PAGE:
Graphene - Based membranes for carbon dioxide separation

Swati Singh, Anish Mathai Varghese, Donald Reinalda, Georgios N. Karanikolos

Research output: Contribution to journalReview articlepeer-review

17 Scopus citations


A significant portion of the global energy is nowadays dedicated to separation and purification processes, most of which exhibit limited efficiency mainly due to thermodynamic limitations. As an alternative, membrane-based technologies show increasing potential due to the fact that membranes can combine selective separation at the molecular level, energy-efficient operation, and cost effectiveness. Membranes can be applied in various fields that involve liquid and gas separation such as water desalination and treatment, air purification, gas sweetening, and carbon dioxide capture/separation. Ability to develop a variety of membranes, establish new synthesis approaches, involve suitable materials and composites, and thoroughly study the resulting membrane characteristics with holistic experimental and theoretical toolsets are critical toward enhancing performance efficiency and enabling scalability. Membrane application in liquid mixture separations, such as desalination and water treatment, is well integrated into the industrial practice, yet in separation of gases and particularly mixtures involving CO2, there is still a long way to go until significant industrial integration is implemented. Lately, the fascinating graphene has been evolved into fabrication of CO2 separation membranes often exhibiting superior performance and fundamentally interesting gas transport phenomena from macroscopic to molecular scale. This work aims to showcase and critically review up to date advances in graphene-based membranes for CO2 separation, by visiting synthesis approaches, separation and gas transport mechanisms, and membrane types including inorganic, hollow fiber and mixed matrix ones. The review intends to be a useful reference for those investigating CO2 separation using membrane technologies targeting capture from various emission sources and purification before conversion/utilization.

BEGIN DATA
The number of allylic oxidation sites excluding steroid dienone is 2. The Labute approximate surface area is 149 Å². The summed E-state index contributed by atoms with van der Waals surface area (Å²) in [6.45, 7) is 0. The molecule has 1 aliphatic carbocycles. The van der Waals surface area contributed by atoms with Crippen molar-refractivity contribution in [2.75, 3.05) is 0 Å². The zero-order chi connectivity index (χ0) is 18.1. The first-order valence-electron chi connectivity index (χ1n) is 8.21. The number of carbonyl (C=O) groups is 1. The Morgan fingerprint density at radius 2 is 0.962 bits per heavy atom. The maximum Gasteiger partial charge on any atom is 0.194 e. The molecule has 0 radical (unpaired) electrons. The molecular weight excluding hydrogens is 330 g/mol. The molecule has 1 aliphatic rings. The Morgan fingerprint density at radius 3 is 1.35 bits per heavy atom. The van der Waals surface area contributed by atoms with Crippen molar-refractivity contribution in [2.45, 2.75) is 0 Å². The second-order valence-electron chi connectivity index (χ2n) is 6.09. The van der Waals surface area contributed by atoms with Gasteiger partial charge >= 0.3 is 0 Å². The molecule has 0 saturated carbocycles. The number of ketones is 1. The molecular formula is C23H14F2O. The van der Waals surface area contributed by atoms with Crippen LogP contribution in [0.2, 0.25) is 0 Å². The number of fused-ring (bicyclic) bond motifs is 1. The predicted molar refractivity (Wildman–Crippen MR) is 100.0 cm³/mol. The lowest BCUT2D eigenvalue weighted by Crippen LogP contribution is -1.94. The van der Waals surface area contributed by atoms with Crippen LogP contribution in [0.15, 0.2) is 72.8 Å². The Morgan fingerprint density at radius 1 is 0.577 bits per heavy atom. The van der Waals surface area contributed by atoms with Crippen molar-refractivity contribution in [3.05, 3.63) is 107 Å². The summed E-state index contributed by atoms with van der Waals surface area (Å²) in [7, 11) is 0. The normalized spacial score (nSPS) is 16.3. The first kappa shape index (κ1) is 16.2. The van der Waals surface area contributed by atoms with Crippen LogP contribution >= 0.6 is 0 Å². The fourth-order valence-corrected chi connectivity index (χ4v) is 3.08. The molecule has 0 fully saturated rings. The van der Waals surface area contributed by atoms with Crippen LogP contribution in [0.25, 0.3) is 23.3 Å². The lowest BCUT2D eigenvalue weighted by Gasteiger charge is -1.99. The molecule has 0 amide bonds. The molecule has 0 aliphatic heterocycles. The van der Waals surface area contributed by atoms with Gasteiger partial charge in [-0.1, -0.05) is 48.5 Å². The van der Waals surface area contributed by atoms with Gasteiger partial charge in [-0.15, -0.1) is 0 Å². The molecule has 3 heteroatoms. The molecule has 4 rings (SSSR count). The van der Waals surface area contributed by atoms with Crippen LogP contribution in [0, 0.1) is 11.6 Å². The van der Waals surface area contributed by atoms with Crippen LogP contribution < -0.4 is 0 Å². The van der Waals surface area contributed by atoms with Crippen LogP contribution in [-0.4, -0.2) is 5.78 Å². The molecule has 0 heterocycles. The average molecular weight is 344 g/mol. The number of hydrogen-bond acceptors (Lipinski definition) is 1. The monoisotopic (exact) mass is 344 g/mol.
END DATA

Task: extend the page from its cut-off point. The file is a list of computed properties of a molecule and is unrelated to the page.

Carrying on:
Original languageBritish English
Article number101544
JournalJournal of CO2 Utilization
StatePublished - Jul 2021


  • Carbon dioxide
  • CO
  • Composites
  • Fillers
  • Graphene
  • Membranes
  • Mixed matrix membranes
  • Polymers
  • Separation


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